That’s what happens in the show’s first episode to Allison (Rashida Jones), wife of the community’s sheriff, Holston (David Oyelowo). She has dug around in the silo’s elusive history (breaking multiple laws) and decided that the story of a toxic world outside is a big lie. After she takes that literal step outside, Holston also starts questioning the accepted truths about life inside.  

In its themes, Silo may remind some older readers of A Canticle for Leibowitz, Walter M. Miller Jr.’s 1959 novel about a civilization following a nuclear war, trying to piece together through remaining artifacts how that conflagration came about and what the world was like previously. In its retro-urban set designs, the show also recalls the 1980s film Brazil — a movie now old enough to be considered retro-urban itself. 

As much as any of these references, Silo reminds me of another Apple TV+ original, the terrific Severance. That 2022 series is another puzzle-box mystery about an environment where people work in a bewildering system, organized by a mythology and rules that none of its characters quite understand. God and the writers strike willing, Severance will have a second season in the next year or so. 

Meanwhile, the 10-episode Silo continues weekly through June 10. As it nears the explanation of its central mystery (or not), the show may continue to explore some interesting social and class themes. Given the innate human desire to always feel better than someone else, there’s strong class resentment between the white-collar citizens of the upper reaches of the silo, vs. the residents of the Down Deep, where the real survival work of the community is performed.

The strong cast includes Tim Robbins, Geraldine James, Common, Will Patton and Harriet Walter (in a grubby departure from her turn as Logan Roy’s second wife in Succession, the great HBO series that ends its four seasons on May 28). Following its first episode, Silo’s focus turns primarily to Dune’s Rebecca Ferguson as a stoic, joyless but determined mechanic named Juliette. After watching her onscreen for years, I’m still not sure if Ferguson has much nuance as an actor. But she’s fantastically striking and she gives great glare.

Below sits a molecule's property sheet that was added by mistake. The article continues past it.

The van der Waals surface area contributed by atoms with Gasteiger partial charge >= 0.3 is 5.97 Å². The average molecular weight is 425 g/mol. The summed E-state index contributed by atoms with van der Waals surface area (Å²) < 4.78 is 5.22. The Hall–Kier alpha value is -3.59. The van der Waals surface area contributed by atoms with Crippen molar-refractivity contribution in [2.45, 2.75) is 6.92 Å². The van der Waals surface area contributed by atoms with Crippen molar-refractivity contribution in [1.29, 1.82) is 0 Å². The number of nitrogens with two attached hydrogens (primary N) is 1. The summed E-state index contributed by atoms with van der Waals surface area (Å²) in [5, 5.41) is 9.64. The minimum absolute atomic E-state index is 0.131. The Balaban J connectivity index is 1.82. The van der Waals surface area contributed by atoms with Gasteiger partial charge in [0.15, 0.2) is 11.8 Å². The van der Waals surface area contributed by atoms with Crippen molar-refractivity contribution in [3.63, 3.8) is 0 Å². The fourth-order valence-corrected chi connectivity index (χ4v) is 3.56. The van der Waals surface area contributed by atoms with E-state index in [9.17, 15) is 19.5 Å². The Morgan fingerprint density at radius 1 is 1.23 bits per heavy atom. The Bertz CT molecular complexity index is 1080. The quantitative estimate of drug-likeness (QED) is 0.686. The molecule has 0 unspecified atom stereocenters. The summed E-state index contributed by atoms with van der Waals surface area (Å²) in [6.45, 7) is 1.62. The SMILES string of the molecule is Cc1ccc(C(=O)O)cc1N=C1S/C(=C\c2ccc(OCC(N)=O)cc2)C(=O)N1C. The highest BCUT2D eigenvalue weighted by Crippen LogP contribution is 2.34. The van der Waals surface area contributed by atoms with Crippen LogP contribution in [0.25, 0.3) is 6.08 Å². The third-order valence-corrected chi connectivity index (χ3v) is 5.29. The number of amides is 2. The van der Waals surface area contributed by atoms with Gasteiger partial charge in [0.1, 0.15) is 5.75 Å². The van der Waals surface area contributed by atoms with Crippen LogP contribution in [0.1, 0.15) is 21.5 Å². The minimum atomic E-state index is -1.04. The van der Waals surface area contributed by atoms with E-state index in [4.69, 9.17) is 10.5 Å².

NETFLIX: Working: What We Do All Day 

Back in my school days, I read Studs Terkel’s great oral history, Working, an honest and eye-opening account of the many ways people make ends meet in our country. Actually, the full name of that 1974 book was Working: People Talk About What They Do All Day and How They Feel About What They Do, which spells it all out. 

Netflix amends the title to Working: What We Do All Day, and former president Barack Obama serves as host and onscreen interviewer. In its four episodes, the documentary updates the subject to the world we live in now, one changed by huge bounds in technology and equally huge plunges in economic equality. 

When Terkel wrote his book, the post-World War II middle class was at its height. This was still a few years before the Reaganomics of the 1980s, the trickle-down theory and the Greed-Is-Good approach to the economy that contributed to the widening gap between the haves and all the rest of us. Working notes that today, almost half of U.S. citizens scrape by in service jobs.